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An associative relationship between drug abuse and child abuse - Essay Example

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Participants who have admitted to (or been found guilty of) having abused children in their care while under the influence of drugs would be solicited via mail and telephone from public drug rehabilitation centers. …
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An associative relationship between drug abuse and child abuse
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An associative relationship between drug abuse and child abuse Problem/Question How far do the levels of drug abuse in individuals influence their mistreatment of children in their care Independent variable = drug abuse; dependent = child abuse.
1. The instances of child abuse increase along with an increase in the abuse of drugs.
2. The degree of child abuse increases with an increase in the abuse of drugs.
3. Drug abuse is a causative factor in child abuse.
Methods of Investigation
Hypothesis One: Participants who have admitted to (or been found guilty of) having abused children in their care while under the influence of drugs would be solicited via mail and telephone from public drug rehabilitation centers. Several calls, letters, and visits will be made to these centers to procure the assistance of the administration. Questionnaires would be administered to approximately 50 of those who comply. The questions will ascertain how often abuse of the child occurred subsequent to the use of drugs and whether these instances were prone to change with changes in amount and type of drug used. Hindrances to data collection may include time to contact enough persons in order to get a proper sample. It may also include the reluctance or fear of the subjects to provide accurate data about a private and embarrassing matter. It might also be difficult for some to accurately remember the details of the situations involved. If sample size falls too low, critics might consider the data unreliable (Hopkins, 1997).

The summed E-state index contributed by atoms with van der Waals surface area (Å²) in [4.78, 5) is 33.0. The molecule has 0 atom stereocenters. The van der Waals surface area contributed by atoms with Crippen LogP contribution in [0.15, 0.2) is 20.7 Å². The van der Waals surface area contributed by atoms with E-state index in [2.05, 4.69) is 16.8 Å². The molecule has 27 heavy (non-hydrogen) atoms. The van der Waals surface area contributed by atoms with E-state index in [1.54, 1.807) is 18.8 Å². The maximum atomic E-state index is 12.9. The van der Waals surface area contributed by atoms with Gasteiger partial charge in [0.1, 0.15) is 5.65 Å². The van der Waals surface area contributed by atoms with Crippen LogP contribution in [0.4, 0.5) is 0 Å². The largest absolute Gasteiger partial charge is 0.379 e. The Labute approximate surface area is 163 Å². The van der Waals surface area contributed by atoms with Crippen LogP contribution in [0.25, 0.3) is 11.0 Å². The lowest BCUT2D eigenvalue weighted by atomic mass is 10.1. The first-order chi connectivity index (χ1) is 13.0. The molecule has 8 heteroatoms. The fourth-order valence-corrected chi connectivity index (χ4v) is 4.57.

Hypothesis Two: The same participants as for the previous hypothesis would be used for this part of the study. The items on the questionnaire used would also include probes about the different circumstances under which these persons were most likely to use drugs and how much drug use was associated with these times. They would also be asked whether they considered their actions toward the children to be dependent on the amount of drugs they used. Each questionnaire would also include the option to accept an interview. Those interviewed would be probed about the circumstances surrounding the most intense of the abusive episodes in order to shed light on the amount of drug abuse involved in the situation. It might, however, be a challenge to get persons to agree to an interview. Obtaining clearance to enter the rehabilitation centre would prove problematic, and interviews that take place over the phone might be criticized as having lost the element of immediacy and the access to body language that would increase the depth of the findings.
Hypothesis Three: Still the same participants would be used. Some questionnaire items would seek to ascertain whether the child in question had done something to cause the abuse. But especially during the interviews, questions will be posed regarding the existence of abuse in the childhood of the abuser. It will also be ascertained whether abuse of the child ever occurred when no drug abuse had taken place. The nature of the child abuse will be determined, as well as the any other factors known to trigger the abuse. Participants might, however, be reluctant to talk about childhood experiences, or about any current or recent emotions that had triggered the abuse of the child in their care. Such circumstances might be decried by critics as affecting the reliability of the answers given and consequently the reliability of the study.
Such a study would provide quantitative as well as qualitative information about the nature of child abuse and the influence that drug abuse has on it. This will include degree and type of abuse of both drugs and child. All the data will have to be analyzed for and correlated to ascertain whether the trend proves the hypotheses acceptable or unacceptable.
Hopkins, W. G. (1997). "Generalising to a population: estimating sample size." A new view of statistics. Sportsci. Read More
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